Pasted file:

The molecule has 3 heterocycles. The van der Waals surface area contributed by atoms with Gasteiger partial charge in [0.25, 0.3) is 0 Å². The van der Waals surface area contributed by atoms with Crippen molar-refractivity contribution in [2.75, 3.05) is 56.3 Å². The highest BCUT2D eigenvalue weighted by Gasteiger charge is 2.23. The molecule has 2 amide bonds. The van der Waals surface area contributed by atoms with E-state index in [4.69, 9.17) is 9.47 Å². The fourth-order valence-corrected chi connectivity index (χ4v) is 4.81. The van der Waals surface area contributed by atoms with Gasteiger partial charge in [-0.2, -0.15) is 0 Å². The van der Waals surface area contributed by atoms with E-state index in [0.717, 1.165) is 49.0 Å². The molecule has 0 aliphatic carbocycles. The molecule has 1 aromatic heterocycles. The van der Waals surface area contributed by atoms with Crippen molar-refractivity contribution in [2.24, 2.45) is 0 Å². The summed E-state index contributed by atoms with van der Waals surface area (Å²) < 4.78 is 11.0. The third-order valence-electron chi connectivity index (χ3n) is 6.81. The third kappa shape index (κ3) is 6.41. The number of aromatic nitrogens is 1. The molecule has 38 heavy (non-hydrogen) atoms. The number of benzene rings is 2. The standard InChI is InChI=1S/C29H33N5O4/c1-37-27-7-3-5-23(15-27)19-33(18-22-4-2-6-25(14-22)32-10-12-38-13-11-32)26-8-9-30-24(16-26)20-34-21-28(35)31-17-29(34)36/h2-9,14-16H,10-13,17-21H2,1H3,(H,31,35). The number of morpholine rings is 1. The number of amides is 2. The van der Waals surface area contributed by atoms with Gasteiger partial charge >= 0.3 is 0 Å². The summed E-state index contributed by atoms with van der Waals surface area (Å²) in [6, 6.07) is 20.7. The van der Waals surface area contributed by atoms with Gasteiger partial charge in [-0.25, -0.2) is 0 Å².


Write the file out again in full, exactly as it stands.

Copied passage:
The molecule has 3 heterocycles. The van der Waals surface area contributed by atoms with Gasteiger partial charge in [0.25, 0.3) is 0 Å². The van der Waals surface area contributed by atoms with Crippen molar-refractivity contribution in [2.75, 3.05) is 56.3 Å². The highest BCUT2D eigenvalue weighted by Gasteiger charge is 2.23. The molecule has 2 amide bonds. The van der Waals surface area contributed by atoms with E-state index in [4.69, 9.17) is 9.47 Å². The fourth-order valence-corrected chi connectivity index (χ4v) is 4.81. The van der Waals surface area contributed by atoms with Gasteiger partial charge in [-0.2, -0.15) is 0 Å². The van der Waals surface area contributed by atoms with E-state index in [0.717, 1.165) is 49.0 Å². The molecule has 0 aliphatic carbocycles. The molecule has 1 aromatic heterocycles. The van der Waals surface area contributed by atoms with Crippen molar-refractivity contribution in [2.24, 2.45) is 0 Å². The summed E-state index contributed by atoms with van der Waals surface area (Å²) < 4.78 is 11.0. The third-order valence-electron chi connectivity index (χ3n) is 6.81. The third kappa shape index (κ3) is 6.41. The number of aromatic nitrogens is 1. The molecule has 38 heavy (non-hydrogen) atoms. The number of benzene rings is 2. The standard InChI is InChI=1S/C29H33N5O4/c1-37-27-7-3-5-23(15-27)19-33(18-22-4-2-6-25(14-22)32-10-12-38-13-11-32)26-8-9-30-24(16-26)20-34-21-28(35)31-17-29(34)36/h2-9,14-16H,10-13,17-21H2,1H3,(H,31,35). The number of morpholine rings is 1. The number of amides is 2. The van der Waals surface area contributed by atoms with Gasteiger partial charge >= 0.3 is 0 Å². The summed E-state index contributed by atoms with van der Waals surface area (Å²) in [6, 6.07) is 20.7. The van der Waals surface area contributed by atoms with Gasteiger partial charge in [-0.25, -0.2) is 0 Å².